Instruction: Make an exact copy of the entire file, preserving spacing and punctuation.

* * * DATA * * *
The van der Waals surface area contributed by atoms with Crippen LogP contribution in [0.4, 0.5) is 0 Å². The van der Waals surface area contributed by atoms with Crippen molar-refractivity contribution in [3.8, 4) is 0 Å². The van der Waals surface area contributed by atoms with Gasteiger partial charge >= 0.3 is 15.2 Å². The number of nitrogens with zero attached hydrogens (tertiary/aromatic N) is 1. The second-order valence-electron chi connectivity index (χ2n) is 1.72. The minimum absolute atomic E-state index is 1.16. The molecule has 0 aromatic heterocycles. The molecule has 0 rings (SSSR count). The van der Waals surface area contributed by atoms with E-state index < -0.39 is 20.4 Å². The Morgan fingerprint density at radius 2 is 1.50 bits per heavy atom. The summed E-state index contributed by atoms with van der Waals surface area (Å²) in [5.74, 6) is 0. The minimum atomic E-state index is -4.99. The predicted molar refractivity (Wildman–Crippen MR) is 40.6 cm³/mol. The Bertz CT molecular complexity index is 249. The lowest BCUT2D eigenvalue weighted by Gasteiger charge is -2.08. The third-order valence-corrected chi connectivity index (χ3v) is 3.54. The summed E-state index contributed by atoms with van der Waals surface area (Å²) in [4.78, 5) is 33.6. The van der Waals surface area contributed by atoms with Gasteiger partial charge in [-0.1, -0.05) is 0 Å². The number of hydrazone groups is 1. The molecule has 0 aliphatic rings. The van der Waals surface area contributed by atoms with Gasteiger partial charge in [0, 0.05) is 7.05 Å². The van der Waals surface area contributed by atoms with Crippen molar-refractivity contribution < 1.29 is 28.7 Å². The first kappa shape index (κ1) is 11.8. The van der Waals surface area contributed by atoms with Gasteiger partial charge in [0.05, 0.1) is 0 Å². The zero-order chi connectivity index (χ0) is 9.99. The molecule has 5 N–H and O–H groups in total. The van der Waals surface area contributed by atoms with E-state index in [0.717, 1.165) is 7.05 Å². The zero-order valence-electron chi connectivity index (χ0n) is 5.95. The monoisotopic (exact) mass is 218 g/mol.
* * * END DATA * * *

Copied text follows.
The van der Waals surface area contributed by atoms with Crippen LogP contribution in [0.4, 0.5) is 0 Å². The van der Waals surface area contributed by atoms with Crippen molar-refractivity contribution in [3.8, 4) is 0 Å². The van der Waals surface area contributed by atoms with Gasteiger partial charge >= 0.3 is 15.2 Å². The number of nitrogens with zero attached hydrogens (tertiary/aromatic N) is 1. The second-order valence-electron chi connectivity index (χ2n) is 1.72. The minimum absolute atomic E-state index is 1.16. The molecule has 0 aromatic heterocycles. The molecule has 0 rings (SSSR count). The van der Waals surface area contributed by atoms with E-state index < -0.39 is 20.4 Å². The Morgan fingerprint density at radius 2 is 1.50 bits per heavy atom. The summed E-state index contributed by atoms with van der Waals surface area (Å²) in [5.74, 6) is 0. The minimum atomic E-state index is -4.99. The predicted molar refractivity (Wildman–Crippen MR) is 40.6 cm³/mol. The Bertz CT molecular complexity index is 249. The lowest BCUT2D eigenvalue weighted by Gasteiger charge is -2.08. The third-order valence-corrected chi connectivity index (χ3v) is 3.54. The summed E-state index contributed by atoms with van der Waals surface area (Å²) in [4.78, 5) is 33.6. The van der Waals surface area contributed by atoms with Gasteiger partial charge in [-0.1, -0.05) is 0 Å². The number of hydrazone groups is 1. The molecule has 0 aliphatic rings. The van der Waals surface area contributed by atoms with Gasteiger partial charge in [0, 0.05) is 7.05 Å². The van der Waals surface area contributed by atoms with Crippen molar-refractivity contribution < 1.29 is 28.7 Å². The first kappa shape index (κ1) is 11.8. The van der Waals surface area contributed by atoms with Gasteiger partial charge in [0.05, 0.1) is 0 Å². The zero-order chi connectivity index (χ0) is 9.99. The molecule has 5 N–H and O–H groups in total. The van der Waals surface area contributed by atoms with E-state index in [0.717, 1.165) is 7.05 Å². The zero-order valence-electron chi connectivity index (χ0n) is 5.95. The monoisotopic (exact) mass is 218 g/mol.